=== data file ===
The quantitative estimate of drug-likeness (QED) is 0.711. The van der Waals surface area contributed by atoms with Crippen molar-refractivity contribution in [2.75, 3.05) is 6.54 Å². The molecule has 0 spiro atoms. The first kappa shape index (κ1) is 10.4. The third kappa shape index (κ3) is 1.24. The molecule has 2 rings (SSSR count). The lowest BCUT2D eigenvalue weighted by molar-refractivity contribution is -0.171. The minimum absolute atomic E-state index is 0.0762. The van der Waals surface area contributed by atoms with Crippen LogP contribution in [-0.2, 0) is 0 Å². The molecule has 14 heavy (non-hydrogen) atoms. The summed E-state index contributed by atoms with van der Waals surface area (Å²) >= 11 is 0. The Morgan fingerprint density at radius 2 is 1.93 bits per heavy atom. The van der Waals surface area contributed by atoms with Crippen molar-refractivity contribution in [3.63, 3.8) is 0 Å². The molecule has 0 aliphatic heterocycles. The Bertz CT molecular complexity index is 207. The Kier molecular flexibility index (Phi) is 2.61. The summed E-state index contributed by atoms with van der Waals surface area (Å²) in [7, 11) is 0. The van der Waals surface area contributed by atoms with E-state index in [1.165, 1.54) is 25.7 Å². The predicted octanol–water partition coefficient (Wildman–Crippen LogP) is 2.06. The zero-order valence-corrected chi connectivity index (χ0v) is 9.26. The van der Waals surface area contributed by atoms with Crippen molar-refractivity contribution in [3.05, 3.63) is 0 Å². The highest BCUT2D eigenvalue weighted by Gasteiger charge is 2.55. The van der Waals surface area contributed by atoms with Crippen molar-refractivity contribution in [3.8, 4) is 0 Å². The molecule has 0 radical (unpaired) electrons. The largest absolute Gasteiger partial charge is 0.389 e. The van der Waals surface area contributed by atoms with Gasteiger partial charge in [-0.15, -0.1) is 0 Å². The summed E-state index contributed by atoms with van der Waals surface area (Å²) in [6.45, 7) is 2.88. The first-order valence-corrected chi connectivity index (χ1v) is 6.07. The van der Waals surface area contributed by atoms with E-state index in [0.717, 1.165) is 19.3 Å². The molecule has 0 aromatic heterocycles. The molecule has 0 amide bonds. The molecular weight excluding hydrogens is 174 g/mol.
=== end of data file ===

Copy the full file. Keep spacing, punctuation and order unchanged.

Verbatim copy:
The quantitative estimate of drug-likeness (QED) is 0.711. The van der Waals surface area contributed by atoms with Crippen molar-refractivity contribution in [2.75, 3.05) is 6.54 Å². The molecule has 0 spiro atoms. The first kappa shape index (κ1) is 10.4. The third kappa shape index (κ3) is 1.24. The molecule has 2 rings (SSSR count). The lowest BCUT2D eigenvalue weighted by molar-refractivity contribution is -0.171. The minimum absolute atomic E-state index is 0.0762. The van der Waals surface area contributed by atoms with Crippen LogP contribution in [-0.2, 0) is 0 Å². The molecule has 14 heavy (non-hydrogen) atoms. The summed E-state index contributed by atoms with van der Waals surface area (Å²) >= 11 is 0. The Morgan fingerprint density at radius 2 is 1.93 bits per heavy atom. The van der Waals surface area contributed by atoms with Crippen molar-refractivity contribution in [3.63, 3.8) is 0 Å². The molecule has 0 aliphatic heterocycles. The Bertz CT molecular complexity index is 207. The Kier molecular flexibility index (Phi) is 2.61. The summed E-state index contributed by atoms with van der Waals surface area (Å²) in [7, 11) is 0. The van der Waals surface area contributed by atoms with E-state index in [1.165, 1.54) is 25.7 Å². The predicted octanol–water partition coefficient (Wildman–Crippen LogP) is 2.06. The zero-order valence-corrected chi connectivity index (χ0v) is 9.26. The van der Waals surface area contributed by atoms with Crippen molar-refractivity contribution in [3.05, 3.63) is 0 Å². The highest BCUT2D eigenvalue weighted by Gasteiger charge is 2.55. The van der Waals surface area contributed by atoms with Crippen molar-refractivity contribution in [3.8, 4) is 0 Å². The molecule has 0 radical (unpaired) electrons. The largest absolute Gasteiger partial charge is 0.389 e. The van der Waals surface area contributed by atoms with Gasteiger partial charge in [-0.15, -0.1) is 0 Å². The summed E-state index contributed by atoms with van der Waals surface area (Å²) in [6.45, 7) is 2.88. The first-order valence-corrected chi connectivity index (χ1v) is 6.07. The van der Waals surface area contributed by atoms with E-state index in [0.717, 1.165) is 19.3 Å². The molecule has 0 aromatic heterocycles. The molecule has 0 amide bonds. The molecular weight excluding hydrogens is 174 g/mol.